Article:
• Forced narrative titles for on-screen text should only be included if plot-pertinent.
  • When on-screen text and dialogue overlap, precedence should be given to the most plot-pertinent message. Avoid over truncating or severely reducing reading speed in order to include both dialogue and on-screen text.
  • The duration of the FN subtitle should as much as possible mimic the duration of the on-screen text, except for cases where reading speed and/or surrounding dialogue takes precedence.
  • Forced narratives that are redundant (e.g. identical to on-screen text or covered in the dialogue) or for on-screen text in English, if understood by the majority of the population and/or no official translation is available (e.g. company names, organizations, etc.) must be deleted.
  • Forced narratives for on-screen text should be in ALL CAPS, except for long passages of on screen text (e.g. prologue or epilogue), which should use sentence case to improve readability.
  • Never combine a forced narrative with dialogue in the same subtitle.
  • When a forced narrative interrupts dialogue, use an ellipsis at the end of the sentence in the subtitle that precedes it and at the beginning of the sentence that follows it.

9. Foreign Dialogue

  • Foreign dialogue should only be translated if the viewer was meant to understand it (i.e. if it was subtitled in the original version).
  • When using foreign words, always verify spelling, accents and punctuation, if applicable.
  • Foreign words should be italicized, unless they have become part of regular usage (e.g. in English, the following no longer need to be italicized: bon appétit, rendezvous, doppelgänger, zeitgeist, persona non grata. In Spanish, e.g. ala-una, alas-dos) and unless they are proper names (e.g. a company name). Words retained in English because there is no translation or to maintain the tone of the sentence can be left unitalicized, as this is understood by the majority of the population, e.g. Bumili ako ng cake para sa 'yo.

10. Italics

  • Italicize the following:
    • Album, book, film and program titles (use quotes for song titles)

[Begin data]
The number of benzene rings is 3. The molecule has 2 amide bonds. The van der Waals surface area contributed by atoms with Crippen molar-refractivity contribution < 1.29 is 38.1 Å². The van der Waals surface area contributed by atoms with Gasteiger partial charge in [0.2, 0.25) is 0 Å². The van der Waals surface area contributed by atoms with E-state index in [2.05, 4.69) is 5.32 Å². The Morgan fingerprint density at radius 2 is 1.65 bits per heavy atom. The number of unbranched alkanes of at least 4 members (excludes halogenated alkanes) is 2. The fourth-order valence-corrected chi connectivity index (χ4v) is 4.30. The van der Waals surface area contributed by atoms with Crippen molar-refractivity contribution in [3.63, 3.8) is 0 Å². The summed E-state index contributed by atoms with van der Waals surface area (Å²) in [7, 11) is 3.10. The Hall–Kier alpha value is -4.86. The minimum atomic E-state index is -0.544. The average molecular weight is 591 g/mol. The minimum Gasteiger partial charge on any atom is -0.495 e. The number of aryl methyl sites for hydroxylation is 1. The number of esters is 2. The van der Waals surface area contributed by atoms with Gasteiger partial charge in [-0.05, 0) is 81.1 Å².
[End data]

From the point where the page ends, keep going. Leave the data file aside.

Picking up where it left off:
• Foreign words (unless they are part of regular usage)
    • Dialogue that is heard through electronic media, such as a phone, television, or computer
    • Only use italics when the speaker is not in the scene(s), not merely off screen or off camera
    • Song lyrics (if rights have been granted)
    • Voice-overs
    • Poetry
  • Do not use italics to indicate emphasis on specific words.

11. Line Treatment

  • Maximum two lines.
  • Text should usually be kept to one line, unless it exceeds the character limitation.
  • Prefer a bottom-heavy pyramid shape for subtitles when multiple line break options present themselves, but avoid having just one or two words on the top line.

12. Numbers

  • Numbers from 1 to 10 should be written out: isa, dalawa, tatlo, etc.
  • Numbers above ten should be written numerically: 11, 12, 13, etc.
  • When a number begins a sentence, it should always be spelled out.
  • Note that the above rules may be broken due to space limitations or reading speed concerns, as well as for consistency when listing multiple quantities, for example.
  • Measurements should be converted to the metric system, unless the original unit of measurement is plot-relevant.
  • Symbols like %, &, can be used only if limited space is available. Otherwise they must be spelled out.
  • Ordinal numbers should follow the proper formats: una, ikalawa, ikatlo, etc., una, pangalawa, pangatlo, etc., ala-una, alas-dos, alas-tres, etc.
  • Although time might be mentioned as ng umaga/ng hapon/ng gabi in the dialogue, the more common written format is a.m./p.m.

Examples:

[Lisa] Magkita tayo mamayang 3:00 p.m.

[Jennie] Sige, pero hanggang 9:00 p.m. lang ako.

13. Quotation Marks